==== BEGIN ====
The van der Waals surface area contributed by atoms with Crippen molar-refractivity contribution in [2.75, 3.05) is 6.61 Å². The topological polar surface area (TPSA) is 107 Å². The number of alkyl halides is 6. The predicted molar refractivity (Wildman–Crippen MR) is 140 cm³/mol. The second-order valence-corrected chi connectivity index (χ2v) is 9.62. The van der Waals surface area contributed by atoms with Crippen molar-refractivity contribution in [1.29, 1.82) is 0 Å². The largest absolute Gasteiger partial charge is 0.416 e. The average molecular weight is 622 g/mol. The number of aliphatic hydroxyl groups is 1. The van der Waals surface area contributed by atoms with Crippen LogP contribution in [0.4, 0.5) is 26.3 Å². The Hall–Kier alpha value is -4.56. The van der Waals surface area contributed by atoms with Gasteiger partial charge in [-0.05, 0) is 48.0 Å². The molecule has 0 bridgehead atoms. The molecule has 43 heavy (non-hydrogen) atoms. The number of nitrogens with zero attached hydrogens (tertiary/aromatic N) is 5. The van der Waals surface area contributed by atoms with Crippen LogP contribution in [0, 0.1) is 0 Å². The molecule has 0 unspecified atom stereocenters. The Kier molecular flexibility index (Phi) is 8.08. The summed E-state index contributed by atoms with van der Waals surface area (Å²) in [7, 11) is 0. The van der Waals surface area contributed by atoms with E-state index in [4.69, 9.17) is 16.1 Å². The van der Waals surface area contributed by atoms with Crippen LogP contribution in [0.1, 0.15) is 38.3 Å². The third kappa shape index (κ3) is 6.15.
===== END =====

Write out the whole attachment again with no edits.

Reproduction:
The van der Waals surface area contributed by atoms with Crippen molar-refractivity contribution in [2.75, 3.05) is 6.61 Å². The topological polar surface area (TPSA) is 107 Å². The number of alkyl halides is 6. The predicted molar refractivity (Wildman–Crippen MR) is 140 cm³/mol. The second-order valence-corrected chi connectivity index (χ2v) is 9.62. The van der Waals surface area contributed by atoms with Crippen molar-refractivity contribution in [1.29, 1.82) is 0 Å². The largest absolute Gasteiger partial charge is 0.416 e. The average molecular weight is 622 g/mol. The number of aliphatic hydroxyl groups is 1. The van der Waals surface area contributed by atoms with Crippen LogP contribution in [0.4, 0.5) is 26.3 Å². The Hall–Kier alpha value is -4.56. The van der Waals surface area contributed by atoms with Gasteiger partial charge in [-0.05, 0) is 48.0 Å². The molecule has 0 bridgehead atoms. The molecule has 43 heavy (non-hydrogen) atoms. The number of nitrogens with zero attached hydrogens (tertiary/aromatic N) is 5. The van der Waals surface area contributed by atoms with Crippen LogP contribution in [0, 0.1) is 0 Å². The molecule has 0 unspecified atom stereocenters. The Kier molecular flexibility index (Phi) is 8.08. The summed E-state index contributed by atoms with van der Waals surface area (Å²) in [7, 11) is 0. The van der Waals surface area contributed by atoms with E-state index in [4.69, 9.17) is 16.1 Å². The van der Waals surface area contributed by atoms with Crippen LogP contribution in [0.1, 0.15) is 38.3 Å². The third kappa shape index (κ3) is 6.15.